Large-scale assessments of student achievement in physics are often approached with an intention to discriminate students based on the attained level of their physics competencies. Therefore, for purposes of test design, it is important that items display an acceptable discriminatory behavior. To that end, it is recommended to avoid extraordinary difficult and very easy items. Knowing the factors that influence physics item difficulty makes it possible to model the item difficulty even before the first pilot study is conducted. Thus, by identifying predictors of physics item difficulty, we can improve the test-design process. Furthermore, we get additional qualitative feedback regarding the basic aspects of student cognitive achievement in physics that are directly responsible for the obtained, quantitative test results. In this study, we conducted a secondary analysis of data that came from two large-scale assessments of student physics achievement at the end of compulsory education in Bosnia and Herzegovina. Foremost, we explored the concept of “physics competence” and performed a content analysis of 123 physics items that were included within the above-mentioned assessments. Thereafter, an item database was created. Items were described by variables which reflect some basic cognitive aspects of physics competence. For each of the assessments, Rasch item difficulties were calculated in separate analyses. In order to make the item difficulties from different assessments comparable, a virtual test equating procedure had to be implemented. Finally, a regression model of physics item difficulty was created. It has been shown that 61.2% of item difficulty variance can be explained by factors which reflect the automaticity, complexity, and modality of the knowledge structure that is relevant for generating the most probable correct solution, as well as by the divergence of required thinking and interference effects between intuitive and formal physics knowledge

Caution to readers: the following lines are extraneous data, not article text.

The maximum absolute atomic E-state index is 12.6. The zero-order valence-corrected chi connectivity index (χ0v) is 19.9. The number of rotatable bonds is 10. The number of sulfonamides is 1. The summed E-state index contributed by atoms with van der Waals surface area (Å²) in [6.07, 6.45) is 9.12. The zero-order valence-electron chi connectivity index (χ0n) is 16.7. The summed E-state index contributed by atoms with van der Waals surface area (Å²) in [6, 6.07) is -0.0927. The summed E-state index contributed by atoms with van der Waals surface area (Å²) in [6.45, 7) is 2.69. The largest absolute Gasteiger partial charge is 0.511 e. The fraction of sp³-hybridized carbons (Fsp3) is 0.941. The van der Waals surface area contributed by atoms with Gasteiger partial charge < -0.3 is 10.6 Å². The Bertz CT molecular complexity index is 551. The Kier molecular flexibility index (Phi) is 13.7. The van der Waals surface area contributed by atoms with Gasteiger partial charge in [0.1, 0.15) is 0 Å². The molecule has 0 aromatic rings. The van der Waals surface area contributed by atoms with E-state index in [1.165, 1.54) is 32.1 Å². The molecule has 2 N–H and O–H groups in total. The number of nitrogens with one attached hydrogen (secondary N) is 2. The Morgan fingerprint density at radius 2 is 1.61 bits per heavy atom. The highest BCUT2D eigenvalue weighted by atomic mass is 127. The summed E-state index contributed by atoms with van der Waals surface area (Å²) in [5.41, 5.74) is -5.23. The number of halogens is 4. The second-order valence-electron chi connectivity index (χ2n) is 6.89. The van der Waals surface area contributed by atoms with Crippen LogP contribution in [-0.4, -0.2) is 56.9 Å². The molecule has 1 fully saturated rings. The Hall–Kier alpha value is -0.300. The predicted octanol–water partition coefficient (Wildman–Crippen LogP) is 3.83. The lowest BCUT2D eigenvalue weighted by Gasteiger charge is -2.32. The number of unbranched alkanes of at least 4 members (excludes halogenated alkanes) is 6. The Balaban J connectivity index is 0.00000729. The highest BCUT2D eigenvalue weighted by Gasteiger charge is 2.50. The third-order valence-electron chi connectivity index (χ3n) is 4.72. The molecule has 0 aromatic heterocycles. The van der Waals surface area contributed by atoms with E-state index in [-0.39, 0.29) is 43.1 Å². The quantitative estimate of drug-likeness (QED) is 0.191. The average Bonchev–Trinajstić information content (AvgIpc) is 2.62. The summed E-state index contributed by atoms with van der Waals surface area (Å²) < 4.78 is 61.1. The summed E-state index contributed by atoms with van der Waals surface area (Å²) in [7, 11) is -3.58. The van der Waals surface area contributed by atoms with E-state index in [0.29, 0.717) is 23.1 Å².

13. Identifying predictors of physics item difficulty: A linear regression approach